ConvertKit’s e-mail editing experience is very plain, however simple to browse. Their design templates are restricted, which is great with me, but their email modifying experience is somewhat simpler because you can develop inline images, and you can develop a completely plain e-mail, and even modify the underlying HTML. If you wish to make some quick edits to some e-mails in an automation, with ActiveCampaign, it’s troublesome.
I’ll click on an e-mail, and it takes me to the editor for that email. Note that I can’t even Command + Click to open it in another tab. Whether they meant to or not, ActiveCampaign has handicapped Command + Click from the automation editor. If I wanted to switch back and forth in between different emails, I would intuitively be inclined open the very same automation in numerous tabs, then open the respective e-mails from each of those tabs.
In the Automations section, there’s a “Manage Messages” location. From here, you can see all of the messages in each of your automations. You can modify each one, or you can Command + Click to open each in a brand-new tab to more easily modify your whole series. . Contrast that with ConvertKit’s Sequences.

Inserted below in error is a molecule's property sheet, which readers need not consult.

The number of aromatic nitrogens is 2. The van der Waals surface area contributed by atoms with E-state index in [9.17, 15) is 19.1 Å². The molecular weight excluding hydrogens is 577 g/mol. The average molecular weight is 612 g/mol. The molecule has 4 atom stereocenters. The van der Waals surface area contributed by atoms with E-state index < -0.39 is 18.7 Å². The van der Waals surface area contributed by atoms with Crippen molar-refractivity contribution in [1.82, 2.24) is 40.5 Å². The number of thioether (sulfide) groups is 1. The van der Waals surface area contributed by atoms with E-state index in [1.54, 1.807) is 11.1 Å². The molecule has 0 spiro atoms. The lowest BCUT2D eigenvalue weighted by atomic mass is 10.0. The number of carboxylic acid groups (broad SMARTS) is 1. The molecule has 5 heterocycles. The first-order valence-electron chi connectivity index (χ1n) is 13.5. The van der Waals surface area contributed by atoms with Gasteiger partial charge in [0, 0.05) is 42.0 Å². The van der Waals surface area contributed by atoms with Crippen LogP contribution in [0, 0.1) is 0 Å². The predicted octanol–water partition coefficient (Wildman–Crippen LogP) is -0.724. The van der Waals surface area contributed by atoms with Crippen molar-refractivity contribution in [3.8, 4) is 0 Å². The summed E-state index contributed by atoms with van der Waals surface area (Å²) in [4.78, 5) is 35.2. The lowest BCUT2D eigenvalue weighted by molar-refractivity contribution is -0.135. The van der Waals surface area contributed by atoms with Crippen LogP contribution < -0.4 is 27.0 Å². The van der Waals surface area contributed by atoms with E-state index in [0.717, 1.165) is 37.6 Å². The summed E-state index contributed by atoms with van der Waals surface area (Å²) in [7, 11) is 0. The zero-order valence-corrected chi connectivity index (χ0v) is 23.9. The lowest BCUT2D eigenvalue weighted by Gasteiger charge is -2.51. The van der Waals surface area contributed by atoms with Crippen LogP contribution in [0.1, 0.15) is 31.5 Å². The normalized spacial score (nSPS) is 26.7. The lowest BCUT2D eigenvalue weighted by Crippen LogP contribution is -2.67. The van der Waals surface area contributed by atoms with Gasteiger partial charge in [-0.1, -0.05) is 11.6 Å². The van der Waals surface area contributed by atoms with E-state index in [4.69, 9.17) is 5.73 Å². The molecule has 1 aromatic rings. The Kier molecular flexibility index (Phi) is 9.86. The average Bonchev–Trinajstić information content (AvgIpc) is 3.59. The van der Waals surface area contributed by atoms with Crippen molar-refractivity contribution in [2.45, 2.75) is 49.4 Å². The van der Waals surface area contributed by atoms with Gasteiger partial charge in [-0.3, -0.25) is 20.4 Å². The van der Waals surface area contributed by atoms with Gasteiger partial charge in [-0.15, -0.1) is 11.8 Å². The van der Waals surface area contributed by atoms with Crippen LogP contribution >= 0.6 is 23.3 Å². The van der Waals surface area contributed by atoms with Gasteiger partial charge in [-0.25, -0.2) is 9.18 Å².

Once again, it would save me a lot of time to have ConvertKit’s automation e-mail editing experience on ActiveCampaign – . However choosing an e-mail marketing platform resembles selecting a spouse. ActiveCampaign offsets it with their Message Variables, more robust automations, and advanced division. Mentioning segmentation, another reason I switched from MailChimp to ActiveCampaign was that MailChimp has actually restricted segmentation options.
You can integrate attributes with an AND/OR operator, and you can mix and match those groups of characteristics with another AND/OR operator. With MailChimp, you can just segment by AND/OR, nevertheless MailChimp’s Pro plan permits more sophisticated segmenting, for an additional $199 a month. In my look for the ideal e-mail marketing platform, I saw lots of others, a few of which I’ve currently mentioned.
ConvertKit. If I weren’t on ActiveCampaign, I would most likely be utilizing ConvertKit. Their automations are a lot easier to construct, though they aren’t as flexible as ActiveCampaign’s, and their segmentations options aren’t as sophisticated either. They also do not have objective tracking, or Message Variables. MailChimp. You already know that I switched from MailChimp to ActiveCampaign.